Todd Stansbury outlines Georgia Tech’s position on collectives

Georgia Tech's mascot, Buzz, jumps off from Ramblin' Wreck before the start of the Georgia Tech home opener against Northern Illinois outside Georgia Tech's Bobby Dodd Stadium in Atlanta on Saturday, September 4, 2021. (Hyosub Shin / Hyosub.Shin@ajc.com)

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Georgia Tech's mascot, Buzz, jumps off from Ramblin' Wreck before the start of the Georgia Tech home opener against Northern Illinois outside Georgia Tech's Bobby Dodd Stadium in Atlanta on Saturday, September 4, 2021. (Hyosub Shin / Hyosub.Shin@ajc.com)

Georgia Tech athletics director Todd Stansbury won’t dissuade any Yellow Jackets supporters from making a financial contribution to the “Swarm the ATL” collective or any other similar outfit. But he also wants to encourage supporters to help keep the athletic department engine running, too.

“At the end of the day, we’ve still got to pay for the scholarships and all the things we need to provide our student-athletes as well as our teams,” Stansbury said in an interview with The Atlanta Journal-Constitution. “So, obviously, I want (donors) to support student-athletes how they want to and engage them in the appropriate ways, but I do not want that at the expense of their support of the core program, which is essentially providing scholarships and now, educational expenses, cost of attendance and all the other things that we do to make sure that our student-athletes are taken care of.”

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In the 2021 fiscal year (July 2020-June 2021), Tech received $7.7 million in outside contributions, part of the $86.2 million that the department generated in revenues, which just covered the $86 million in expenses, according to Tech’s financial report to the NCAA. Tech’s expenses likely will continue to climb in coming years. One new expense will be the academic bonuses that the department will pay to athletes beginning this fall, budgeted for $2.6 million.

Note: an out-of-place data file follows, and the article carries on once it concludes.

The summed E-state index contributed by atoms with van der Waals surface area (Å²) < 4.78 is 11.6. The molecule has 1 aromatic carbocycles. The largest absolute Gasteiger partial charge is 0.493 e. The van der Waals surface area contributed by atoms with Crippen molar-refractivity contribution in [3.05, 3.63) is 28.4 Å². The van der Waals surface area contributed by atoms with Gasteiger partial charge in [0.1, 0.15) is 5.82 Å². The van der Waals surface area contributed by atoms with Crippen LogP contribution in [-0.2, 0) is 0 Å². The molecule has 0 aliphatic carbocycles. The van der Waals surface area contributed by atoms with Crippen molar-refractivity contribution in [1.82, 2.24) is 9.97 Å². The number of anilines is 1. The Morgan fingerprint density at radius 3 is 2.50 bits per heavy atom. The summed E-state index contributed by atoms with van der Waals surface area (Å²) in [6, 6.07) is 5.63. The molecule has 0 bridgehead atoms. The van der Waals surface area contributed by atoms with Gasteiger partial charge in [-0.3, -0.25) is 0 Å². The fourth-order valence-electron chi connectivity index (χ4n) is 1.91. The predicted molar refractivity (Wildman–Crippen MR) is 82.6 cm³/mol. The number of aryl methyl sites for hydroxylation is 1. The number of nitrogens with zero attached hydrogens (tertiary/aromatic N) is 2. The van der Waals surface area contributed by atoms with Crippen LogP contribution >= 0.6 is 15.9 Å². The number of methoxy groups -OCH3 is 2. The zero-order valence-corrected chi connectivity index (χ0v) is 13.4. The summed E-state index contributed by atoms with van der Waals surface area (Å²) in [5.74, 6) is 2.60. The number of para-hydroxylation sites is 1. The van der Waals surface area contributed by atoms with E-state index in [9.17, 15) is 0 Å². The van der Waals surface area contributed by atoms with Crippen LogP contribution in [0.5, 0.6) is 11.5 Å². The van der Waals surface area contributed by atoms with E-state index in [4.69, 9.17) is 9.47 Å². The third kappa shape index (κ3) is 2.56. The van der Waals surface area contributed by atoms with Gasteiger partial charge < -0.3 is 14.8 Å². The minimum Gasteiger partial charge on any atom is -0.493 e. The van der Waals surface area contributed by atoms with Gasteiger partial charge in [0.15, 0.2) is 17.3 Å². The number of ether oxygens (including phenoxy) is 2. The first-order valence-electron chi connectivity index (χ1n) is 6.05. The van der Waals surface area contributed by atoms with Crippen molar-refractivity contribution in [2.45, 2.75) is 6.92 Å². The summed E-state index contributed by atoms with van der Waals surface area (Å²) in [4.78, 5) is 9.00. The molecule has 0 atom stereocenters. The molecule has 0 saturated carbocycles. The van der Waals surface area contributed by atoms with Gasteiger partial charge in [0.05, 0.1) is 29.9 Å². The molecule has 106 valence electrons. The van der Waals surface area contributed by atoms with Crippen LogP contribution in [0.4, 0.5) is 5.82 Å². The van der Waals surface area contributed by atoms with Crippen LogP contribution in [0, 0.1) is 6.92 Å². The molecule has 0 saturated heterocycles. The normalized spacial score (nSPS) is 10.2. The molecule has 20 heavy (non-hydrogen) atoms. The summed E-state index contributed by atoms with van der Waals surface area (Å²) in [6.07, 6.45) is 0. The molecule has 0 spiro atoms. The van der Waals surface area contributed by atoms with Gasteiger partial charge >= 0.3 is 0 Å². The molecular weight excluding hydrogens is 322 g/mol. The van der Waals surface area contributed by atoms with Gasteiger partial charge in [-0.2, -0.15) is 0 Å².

However, giving money to a collective such as Swarm the ATL or, for more well-heeled donors, to set up an NIL deal with a Jackets athlete, has its own allure. In those instances, the money is going directly to athletes. Also, contributions to a collective, an organization funded by fans of a school that creates NIL deals for the school’s athletes, can have an impact on recruiting. Swarm the ATL organizer Stephen Weitzel told the AJC that “we’ve got to have engagement from the fans to make sure that we’re able to compete with the other teams in our division and in our league.”

Stansbury said that “we appreciate our supporters that are putting these collectives together to support our student-athletes.” He said the athletic department’s main role in the NIL sphere is to provide NCAA rules-compliance education to fans and companies seeking NIL deals to ensure that no rules are broken.

Stansbury said that “we are definitely hearing some horror stories” about the size of NIL offers being communicated by Tech’s rivals to prospects either in the transfer portal or at the high school level. Tech’s response, Stansbury said, is to sell the long-term value of a Tech degree, the professional and life skills that can be developed through the athletic department’s Total Person Program as well as the opportunities available through Tech’s alumni network. Tech athletes, too, have been compensated through conventional NIL deals, also. In data provided to the AJC in March, the athletic department reported that about a third of Tech’s 400-plus athletes had entered into NIL deals worth more than $175,000 in value.

“The good news is we’ve got a structure set up to help our student-athletes take advantage of their opportunities and will continue to put them in that position,” he said. “And we’ve got a history. One of our true strengths is the success of our alums, and so I think that this is another way for them to take advantage of some opportunities that already exist, as well as new ones.”

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